Smith was a dynamic academic. He published many volumes on insect pests, but mosquitoes remained his primary interest. Responding to complaints about biting mosquitoes in New Brunswick, Smith realized that the offenders were not produced nearby, but were from the salt marshes, which were miles away. He recognized that these mosquitoes were flying long distances from their larval habitat and therefore posed a statewide problem.
Smith went to the legislature in Trenton to propose a statewide coordinated effort for mosquito control. He even proposed that, with his plan in place, New Jersey would be able to develop a tourism industry at the New Jersey shore. The legislature was incredulous, and, the story goes, openly laughed at his proposal. But Smith went ahead with a small project in the Meadowlands, and demonstrated that mosquitoes invading Jersey City could be controlled by managing the salt marshes. After his success in Jersey City, his fame grew and his services were increasingly in demand.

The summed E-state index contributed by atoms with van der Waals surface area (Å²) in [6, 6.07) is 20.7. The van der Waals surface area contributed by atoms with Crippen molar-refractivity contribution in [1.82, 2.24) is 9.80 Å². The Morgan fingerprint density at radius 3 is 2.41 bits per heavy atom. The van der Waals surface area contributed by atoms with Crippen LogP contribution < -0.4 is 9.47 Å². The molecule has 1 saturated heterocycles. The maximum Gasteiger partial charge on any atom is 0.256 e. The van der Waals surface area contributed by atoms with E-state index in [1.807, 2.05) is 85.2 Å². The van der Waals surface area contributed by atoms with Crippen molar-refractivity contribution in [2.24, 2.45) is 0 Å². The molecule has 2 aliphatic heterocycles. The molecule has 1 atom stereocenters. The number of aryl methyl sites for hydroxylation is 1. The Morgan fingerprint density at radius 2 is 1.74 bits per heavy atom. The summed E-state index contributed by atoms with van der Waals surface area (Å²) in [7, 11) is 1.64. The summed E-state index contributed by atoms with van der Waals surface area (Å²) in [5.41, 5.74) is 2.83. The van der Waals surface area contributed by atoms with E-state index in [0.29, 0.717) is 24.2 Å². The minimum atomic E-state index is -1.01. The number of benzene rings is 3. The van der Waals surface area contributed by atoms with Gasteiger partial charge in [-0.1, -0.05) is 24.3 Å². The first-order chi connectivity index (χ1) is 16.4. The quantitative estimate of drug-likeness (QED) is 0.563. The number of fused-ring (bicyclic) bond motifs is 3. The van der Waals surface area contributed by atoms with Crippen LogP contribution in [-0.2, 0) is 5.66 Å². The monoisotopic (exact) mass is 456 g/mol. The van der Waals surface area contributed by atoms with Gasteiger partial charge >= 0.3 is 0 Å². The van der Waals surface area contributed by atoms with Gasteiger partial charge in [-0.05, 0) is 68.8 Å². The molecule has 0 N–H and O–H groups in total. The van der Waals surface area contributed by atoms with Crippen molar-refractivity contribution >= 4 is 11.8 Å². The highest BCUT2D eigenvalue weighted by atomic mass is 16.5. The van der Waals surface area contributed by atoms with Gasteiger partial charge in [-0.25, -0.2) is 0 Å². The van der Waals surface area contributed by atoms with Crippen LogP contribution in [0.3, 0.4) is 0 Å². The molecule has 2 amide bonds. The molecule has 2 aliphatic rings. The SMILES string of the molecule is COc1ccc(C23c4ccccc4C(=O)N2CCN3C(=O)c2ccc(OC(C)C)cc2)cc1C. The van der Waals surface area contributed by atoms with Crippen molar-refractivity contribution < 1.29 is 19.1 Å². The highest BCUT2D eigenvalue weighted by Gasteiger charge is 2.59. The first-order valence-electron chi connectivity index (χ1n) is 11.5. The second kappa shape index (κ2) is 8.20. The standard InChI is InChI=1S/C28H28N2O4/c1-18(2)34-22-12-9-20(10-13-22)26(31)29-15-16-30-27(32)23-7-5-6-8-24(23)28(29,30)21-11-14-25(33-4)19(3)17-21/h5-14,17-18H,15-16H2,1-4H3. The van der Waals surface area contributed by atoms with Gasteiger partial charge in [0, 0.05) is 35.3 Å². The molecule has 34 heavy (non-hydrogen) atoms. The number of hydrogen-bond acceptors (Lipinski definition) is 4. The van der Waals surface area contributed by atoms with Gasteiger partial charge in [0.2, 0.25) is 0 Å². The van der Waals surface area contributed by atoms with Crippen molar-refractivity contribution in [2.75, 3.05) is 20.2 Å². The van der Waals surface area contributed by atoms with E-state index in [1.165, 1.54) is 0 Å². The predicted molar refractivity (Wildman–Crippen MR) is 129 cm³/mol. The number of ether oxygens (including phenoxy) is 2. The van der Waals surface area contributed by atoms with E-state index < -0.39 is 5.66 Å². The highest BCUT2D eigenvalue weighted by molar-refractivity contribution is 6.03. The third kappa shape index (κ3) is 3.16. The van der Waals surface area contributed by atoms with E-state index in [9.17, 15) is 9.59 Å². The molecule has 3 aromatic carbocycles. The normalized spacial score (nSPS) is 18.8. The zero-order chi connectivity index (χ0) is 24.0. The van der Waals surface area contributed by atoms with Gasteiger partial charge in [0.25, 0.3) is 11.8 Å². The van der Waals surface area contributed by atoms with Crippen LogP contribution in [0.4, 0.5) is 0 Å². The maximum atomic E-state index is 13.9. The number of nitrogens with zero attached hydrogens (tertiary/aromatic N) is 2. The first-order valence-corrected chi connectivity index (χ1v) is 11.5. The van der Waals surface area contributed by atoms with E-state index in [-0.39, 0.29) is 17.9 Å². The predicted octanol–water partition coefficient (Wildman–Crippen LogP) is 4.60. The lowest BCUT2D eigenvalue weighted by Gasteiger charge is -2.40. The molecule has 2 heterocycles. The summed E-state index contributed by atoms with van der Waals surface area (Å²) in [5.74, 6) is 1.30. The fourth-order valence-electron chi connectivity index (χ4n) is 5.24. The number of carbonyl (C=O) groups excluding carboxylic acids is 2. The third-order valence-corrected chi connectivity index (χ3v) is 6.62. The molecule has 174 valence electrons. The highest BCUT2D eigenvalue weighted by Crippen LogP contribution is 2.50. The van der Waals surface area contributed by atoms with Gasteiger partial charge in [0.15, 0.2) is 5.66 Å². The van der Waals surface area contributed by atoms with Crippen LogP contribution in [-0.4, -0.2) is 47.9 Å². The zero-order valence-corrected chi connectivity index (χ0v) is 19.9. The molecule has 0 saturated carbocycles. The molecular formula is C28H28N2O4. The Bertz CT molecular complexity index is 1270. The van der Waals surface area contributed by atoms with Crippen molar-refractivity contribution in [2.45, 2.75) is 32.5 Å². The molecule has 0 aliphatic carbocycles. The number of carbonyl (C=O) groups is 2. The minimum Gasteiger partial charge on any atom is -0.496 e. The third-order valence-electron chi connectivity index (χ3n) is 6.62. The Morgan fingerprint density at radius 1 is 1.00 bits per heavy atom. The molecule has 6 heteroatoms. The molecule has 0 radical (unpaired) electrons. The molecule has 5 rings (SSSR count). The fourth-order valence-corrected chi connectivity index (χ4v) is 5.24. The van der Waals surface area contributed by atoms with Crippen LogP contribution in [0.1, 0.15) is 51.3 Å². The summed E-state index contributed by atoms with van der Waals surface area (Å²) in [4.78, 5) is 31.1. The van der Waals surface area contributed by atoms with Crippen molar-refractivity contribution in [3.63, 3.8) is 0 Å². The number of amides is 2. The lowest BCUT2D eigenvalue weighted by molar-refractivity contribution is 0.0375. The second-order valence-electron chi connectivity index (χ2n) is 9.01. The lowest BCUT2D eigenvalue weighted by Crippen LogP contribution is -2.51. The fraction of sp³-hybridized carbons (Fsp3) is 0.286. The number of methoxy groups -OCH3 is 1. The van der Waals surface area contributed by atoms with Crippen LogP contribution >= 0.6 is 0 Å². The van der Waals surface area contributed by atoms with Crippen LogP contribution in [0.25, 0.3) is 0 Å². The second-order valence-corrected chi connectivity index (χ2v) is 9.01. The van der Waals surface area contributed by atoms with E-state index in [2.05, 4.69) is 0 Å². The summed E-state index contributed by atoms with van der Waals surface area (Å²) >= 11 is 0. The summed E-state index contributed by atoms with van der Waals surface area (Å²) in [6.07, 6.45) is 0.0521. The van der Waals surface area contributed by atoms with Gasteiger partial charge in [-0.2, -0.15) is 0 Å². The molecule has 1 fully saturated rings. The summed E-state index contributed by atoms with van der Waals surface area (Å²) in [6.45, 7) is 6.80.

Eventually, the state funded his mosquito control projects, and Smith drew up laws that would organize mosquito control on a county basis. His proposed law mandated that mosquito control be based on science, with oversight from the Rutgers New Jersey Agricultural Experiment Station (NJAES). The director would annually review the plans of mosquito control agencies in the state. In addition, NJAES would conduct research on mosquito biology and control, train county biologists, and publish an annual list of pesticide recommendations. The Smith laws were adopted in 1912 and remain in effect with some revisions to this day.
The following timeline highlights the people and organizations that are responsible for New Jersey's continuing prominence in this field.